Reproductive Rights

Impending domestic gag rule

There is growing concern that the Trump administration is considering cutting off abortion providers such as Planned Parenthood from the Title X family-planning program. The Title X program provides funding to ensure over 4 million Americans can access affordable family planning services. If the US Department of Health and Human Services were to issue such a rule, it would ban Title X providers from mentioning abortion completely, including counseling on abortion or referring to abortion. Additionally, this rule would require that any abortion care services be physically located outside a health center receiving Title X funding.

WHPA advocacy day in Washington, DC

On May 9-10, over 130 advocates from around the country met in Washington, DC — including 12 NCJW members — to get trained and lobby lawmakers in support of the Women’s Health Protect Act (WHPA, S 510/HR 1322),  a bill that would protect access to safe, legal abortion no matter where a person lives. Given the surge of medically unnecessary, anti-abortion regulations enacted by states nationwide over the past several years, including those aimed at closing clinics, abortion access now varies greatly by state.

Take Action! Missed us in DC? No problem! Urge your lawmakers to support WHPA by clicking here!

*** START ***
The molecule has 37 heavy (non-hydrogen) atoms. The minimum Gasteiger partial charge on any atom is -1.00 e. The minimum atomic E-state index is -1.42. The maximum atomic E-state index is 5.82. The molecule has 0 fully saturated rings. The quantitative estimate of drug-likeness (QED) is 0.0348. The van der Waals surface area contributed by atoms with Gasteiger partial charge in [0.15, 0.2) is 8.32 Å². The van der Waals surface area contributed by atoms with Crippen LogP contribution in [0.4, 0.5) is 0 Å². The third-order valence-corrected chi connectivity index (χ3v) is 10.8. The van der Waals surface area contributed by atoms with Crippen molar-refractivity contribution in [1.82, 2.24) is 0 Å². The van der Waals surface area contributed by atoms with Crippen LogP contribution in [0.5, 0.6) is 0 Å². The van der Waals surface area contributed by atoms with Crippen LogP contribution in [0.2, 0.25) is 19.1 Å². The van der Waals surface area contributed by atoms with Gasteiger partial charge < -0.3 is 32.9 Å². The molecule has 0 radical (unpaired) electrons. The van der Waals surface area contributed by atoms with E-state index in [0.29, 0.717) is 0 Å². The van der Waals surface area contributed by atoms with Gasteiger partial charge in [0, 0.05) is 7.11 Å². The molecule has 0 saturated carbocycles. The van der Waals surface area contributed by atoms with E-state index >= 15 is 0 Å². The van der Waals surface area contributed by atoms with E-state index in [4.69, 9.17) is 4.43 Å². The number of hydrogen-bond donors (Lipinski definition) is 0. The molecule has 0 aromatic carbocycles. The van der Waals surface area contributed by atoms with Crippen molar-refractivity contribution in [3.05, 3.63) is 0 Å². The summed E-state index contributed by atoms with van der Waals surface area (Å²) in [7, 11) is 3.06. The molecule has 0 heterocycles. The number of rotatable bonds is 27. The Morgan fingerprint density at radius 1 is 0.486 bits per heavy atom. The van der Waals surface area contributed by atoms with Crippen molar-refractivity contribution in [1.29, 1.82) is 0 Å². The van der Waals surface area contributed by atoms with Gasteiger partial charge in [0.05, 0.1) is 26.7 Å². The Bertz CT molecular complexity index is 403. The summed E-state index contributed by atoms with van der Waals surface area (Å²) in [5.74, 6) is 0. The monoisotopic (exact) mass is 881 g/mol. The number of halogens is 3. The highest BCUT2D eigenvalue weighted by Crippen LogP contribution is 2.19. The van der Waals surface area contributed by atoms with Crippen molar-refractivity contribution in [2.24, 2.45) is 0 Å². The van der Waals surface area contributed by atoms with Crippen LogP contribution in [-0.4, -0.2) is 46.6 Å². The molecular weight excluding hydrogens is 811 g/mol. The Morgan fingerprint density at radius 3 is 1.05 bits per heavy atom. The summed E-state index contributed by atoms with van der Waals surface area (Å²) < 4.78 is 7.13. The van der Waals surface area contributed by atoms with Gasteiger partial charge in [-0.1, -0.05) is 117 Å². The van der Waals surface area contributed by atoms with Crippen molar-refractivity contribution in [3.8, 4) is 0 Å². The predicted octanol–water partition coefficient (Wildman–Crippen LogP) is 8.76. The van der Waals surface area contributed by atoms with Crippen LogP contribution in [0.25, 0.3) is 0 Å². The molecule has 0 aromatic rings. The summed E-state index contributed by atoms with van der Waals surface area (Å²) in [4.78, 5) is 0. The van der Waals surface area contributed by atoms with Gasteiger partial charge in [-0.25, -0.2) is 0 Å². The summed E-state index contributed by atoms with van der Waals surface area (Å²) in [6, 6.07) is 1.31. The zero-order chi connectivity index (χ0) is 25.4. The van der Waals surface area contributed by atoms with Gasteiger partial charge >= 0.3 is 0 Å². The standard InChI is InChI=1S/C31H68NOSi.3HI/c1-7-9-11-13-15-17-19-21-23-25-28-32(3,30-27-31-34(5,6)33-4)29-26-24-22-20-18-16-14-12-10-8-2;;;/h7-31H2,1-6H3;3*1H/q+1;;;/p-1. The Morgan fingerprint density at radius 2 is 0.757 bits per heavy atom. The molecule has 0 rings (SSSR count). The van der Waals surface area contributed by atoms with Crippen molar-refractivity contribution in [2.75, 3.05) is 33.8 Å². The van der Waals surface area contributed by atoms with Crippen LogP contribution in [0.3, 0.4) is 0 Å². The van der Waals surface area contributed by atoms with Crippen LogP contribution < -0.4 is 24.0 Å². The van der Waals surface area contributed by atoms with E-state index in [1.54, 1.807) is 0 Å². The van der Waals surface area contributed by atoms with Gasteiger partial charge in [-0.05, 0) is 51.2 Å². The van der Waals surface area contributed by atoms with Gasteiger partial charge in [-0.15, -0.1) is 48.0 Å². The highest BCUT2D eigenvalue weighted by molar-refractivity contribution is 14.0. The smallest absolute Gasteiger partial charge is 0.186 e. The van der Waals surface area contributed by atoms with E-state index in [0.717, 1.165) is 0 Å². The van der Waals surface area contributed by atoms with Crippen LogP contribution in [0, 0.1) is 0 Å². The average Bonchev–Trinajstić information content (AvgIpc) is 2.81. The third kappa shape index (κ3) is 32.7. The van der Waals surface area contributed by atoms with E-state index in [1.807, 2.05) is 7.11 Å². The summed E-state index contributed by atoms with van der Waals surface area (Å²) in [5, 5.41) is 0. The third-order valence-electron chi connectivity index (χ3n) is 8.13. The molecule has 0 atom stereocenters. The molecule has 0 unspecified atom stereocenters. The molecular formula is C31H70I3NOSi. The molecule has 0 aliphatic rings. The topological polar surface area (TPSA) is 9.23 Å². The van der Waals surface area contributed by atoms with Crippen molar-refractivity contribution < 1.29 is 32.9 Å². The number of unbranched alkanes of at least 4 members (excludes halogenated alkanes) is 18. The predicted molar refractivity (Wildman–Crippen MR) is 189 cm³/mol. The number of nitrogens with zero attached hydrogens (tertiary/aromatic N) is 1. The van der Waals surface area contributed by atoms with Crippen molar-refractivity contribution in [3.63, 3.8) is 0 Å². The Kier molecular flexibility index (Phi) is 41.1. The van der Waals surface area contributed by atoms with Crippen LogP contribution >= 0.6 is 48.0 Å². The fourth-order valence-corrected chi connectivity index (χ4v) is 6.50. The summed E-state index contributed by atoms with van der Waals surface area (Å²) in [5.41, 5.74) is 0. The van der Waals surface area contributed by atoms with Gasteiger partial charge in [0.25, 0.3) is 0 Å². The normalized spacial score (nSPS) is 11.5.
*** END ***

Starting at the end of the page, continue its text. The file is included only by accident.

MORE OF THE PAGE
Administration ends TPS for Honduras

On May 4, Homeland Security Secretary Nielsen announced the 2020 termination of Temporary Protected Status (TPS) for Honduras, which had been in place since the country suffered a devastating hurricane in 2001. The move puts nearly 57,000 individuals at risk for deportation. NCJW opposes this cruel decision.

DHS enacts anti-family policy

On May 4, Homeland Security Secretary Nielsen enacted a new policy to refer every person caught crossing the border illegally for federal prosecution. Parents crossing the border with children can now be separated from their kids, who will then be held in detention. The policy also means that some with valid asylum claims may still be end up with federal convictions even if they are ultimately granted the right to stay in the US. NCJW opposes this devastating attack on families.

Queen of the hill set into motion